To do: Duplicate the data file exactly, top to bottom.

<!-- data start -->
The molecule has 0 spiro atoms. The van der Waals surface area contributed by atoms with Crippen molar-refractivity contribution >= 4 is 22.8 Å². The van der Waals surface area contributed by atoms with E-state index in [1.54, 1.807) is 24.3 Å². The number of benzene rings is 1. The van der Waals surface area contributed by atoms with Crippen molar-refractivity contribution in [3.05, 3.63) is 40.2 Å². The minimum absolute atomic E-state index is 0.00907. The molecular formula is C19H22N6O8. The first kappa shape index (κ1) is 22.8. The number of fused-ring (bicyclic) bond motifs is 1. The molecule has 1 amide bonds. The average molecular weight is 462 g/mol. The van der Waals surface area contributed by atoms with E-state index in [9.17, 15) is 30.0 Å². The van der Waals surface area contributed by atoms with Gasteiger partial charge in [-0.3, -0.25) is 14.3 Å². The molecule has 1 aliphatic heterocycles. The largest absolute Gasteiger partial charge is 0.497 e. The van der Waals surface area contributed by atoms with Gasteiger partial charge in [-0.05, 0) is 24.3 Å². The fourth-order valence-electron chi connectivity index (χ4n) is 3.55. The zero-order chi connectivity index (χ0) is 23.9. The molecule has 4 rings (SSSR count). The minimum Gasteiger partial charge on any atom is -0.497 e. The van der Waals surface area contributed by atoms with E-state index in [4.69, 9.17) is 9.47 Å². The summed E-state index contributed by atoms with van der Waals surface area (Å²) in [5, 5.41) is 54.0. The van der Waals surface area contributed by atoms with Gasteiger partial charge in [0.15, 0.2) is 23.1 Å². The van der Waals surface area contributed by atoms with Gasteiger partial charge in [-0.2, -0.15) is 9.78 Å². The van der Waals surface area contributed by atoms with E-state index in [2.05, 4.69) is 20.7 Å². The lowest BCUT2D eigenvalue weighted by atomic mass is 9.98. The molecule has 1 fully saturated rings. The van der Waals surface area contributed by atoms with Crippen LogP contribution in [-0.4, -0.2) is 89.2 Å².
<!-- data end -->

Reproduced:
The molecule has 0 spiro atoms. The van der Waals surface area contributed by atoms with Crippen molar-refractivity contribution >= 4 is 22.8 Å². The van der Waals surface area contributed by atoms with E-state index in [1.54, 1.807) is 24.3 Å². The number of benzene rings is 1. The van der Waals surface area contributed by atoms with Crippen molar-refractivity contribution in [3.05, 3.63) is 40.2 Å². The minimum absolute atomic E-state index is 0.00907. The molecular formula is C19H22N6O8. The first kappa shape index (κ1) is 22.8. The number of fused-ring (bicyclic) bond motifs is 1. The molecule has 1 amide bonds. The average molecular weight is 462 g/mol. The van der Waals surface area contributed by atoms with E-state index in [9.17, 15) is 30.0 Å². The van der Waals surface area contributed by atoms with Gasteiger partial charge in [-0.3, -0.25) is 14.3 Å². The molecule has 1 aliphatic heterocycles. The largest absolute Gasteiger partial charge is 0.497 e. The van der Waals surface area contributed by atoms with Gasteiger partial charge in [-0.05, 0) is 24.3 Å². The fourth-order valence-electron chi connectivity index (χ4n) is 3.55. The zero-order chi connectivity index (χ0) is 23.9. The molecule has 4 rings (SSSR count). The minimum Gasteiger partial charge on any atom is -0.497 e. The van der Waals surface area contributed by atoms with E-state index in [4.69, 9.17) is 9.47 Å². The summed E-state index contributed by atoms with van der Waals surface area (Å²) in [5, 5.41) is 54.0. The van der Waals surface area contributed by atoms with Gasteiger partial charge in [0.15, 0.2) is 23.1 Å². The van der Waals surface area contributed by atoms with Gasteiger partial charge in [-0.2, -0.15) is 9.78 Å². The van der Waals surface area contributed by atoms with E-state index in [2.05, 4.69) is 20.7 Å². The lowest BCUT2D eigenvalue weighted by atomic mass is 9.98. The molecule has 1 fully saturated rings. The van der Waals surface area contributed by atoms with Crippen LogP contribution in [-0.4, -0.2) is 89.2 Å².